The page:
Authorship and First-Person Allegory in Late Medieval France and England

Authorship and First-Person Allegory in Late Medieval France and England

Stephanie A. Viereck Gibbs Kamath





An examination of medieval vernacular allegories, across a number of languages, offers a new idea of what authorship meant in the late middle ages.
The emergence of vernacular allegories in the middle ages, recounted by a first-person narrator-protagonist, invites both abstract and specific interpretations of the author's role, since the protagonist who claims to compose the narrative also directs the reader to interpret such claims. Moreover, the specific attributes of the narrator-protagonist bring greater attention to individual identity. But as the actual authors of the allegories also adapted elements found in each other's works, their shared literary tradition unites differing perspectives: the most celebrated French first-person allegory, the erotic Roman de la Rose, quickly inspired an allegorical trilogy of spiritual pilgrimage narratives by Guillaume de Deguileville. English authors sought recognition for their own literary activity through adaptation and translation from a tradition inspired by both allegories.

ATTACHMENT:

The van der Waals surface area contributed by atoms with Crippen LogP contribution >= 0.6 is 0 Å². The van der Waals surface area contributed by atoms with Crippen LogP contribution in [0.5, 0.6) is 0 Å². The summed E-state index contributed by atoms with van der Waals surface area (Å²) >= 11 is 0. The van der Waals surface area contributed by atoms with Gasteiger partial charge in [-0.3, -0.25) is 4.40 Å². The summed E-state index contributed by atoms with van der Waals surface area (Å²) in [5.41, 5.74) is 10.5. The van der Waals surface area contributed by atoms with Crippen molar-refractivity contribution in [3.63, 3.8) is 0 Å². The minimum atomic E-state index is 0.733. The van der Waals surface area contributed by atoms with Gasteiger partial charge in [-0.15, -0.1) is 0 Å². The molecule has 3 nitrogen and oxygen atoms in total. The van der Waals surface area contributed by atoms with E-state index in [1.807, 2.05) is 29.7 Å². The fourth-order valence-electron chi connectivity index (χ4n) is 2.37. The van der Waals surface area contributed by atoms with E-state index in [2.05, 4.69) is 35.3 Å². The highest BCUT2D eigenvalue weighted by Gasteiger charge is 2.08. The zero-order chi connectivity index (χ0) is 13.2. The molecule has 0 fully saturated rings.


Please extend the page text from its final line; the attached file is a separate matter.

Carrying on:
This account examines Deguileville's underexplored allegory before tracing the tradition's importance to the English authors Geoffrey Chaucer, Thomas Hoccleve, and John Lydgate, with particular attention to the mediating influence of French authors, including Christine de Pizan and Laurent de Premierfait. Through comparative analysis of the late medieval authors who shaped French and English literary canons, it reveals the seminal, communal model of vernacular authorship established by the tradition of first-person allegory.

Stephanie A. Viereck Gibbs Kamath is Assistant Professor at the University of Massachusetts, Boston.


May 2012
226 pages
23.4x15.6 cm
ISBN: 9781843843139
Format: Hardback
Library eBook
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Table of Contents

"Comment ot nom": Allegory and Authorship in the Roman de la Rose and the Pèlerinage de la Vie Humaine
"What so myn auctour mente": Allegory and Authorship in Geoffrey Chaucer's Dreams
"Thereof was I noon auctor": Allegory and Thomas Hoccleve's Authority
Verba Translatoris: Allegory and John Lydgate's Literary Tradition


Communicates nuanced insights through an impressively accessible interdisciplinary framework. COMITATUS 44

(A) stimulating study. FRENCH STUDIES

(An) illuminating study (...) (This work) constitutes an important addition to recent studies of medieval allegorical literature, as well as a very welcome reassessment of medieval English reading and writing practices as they relate to those of their French predecessors and contemporaries. THE MEDIEVAL REVIEW

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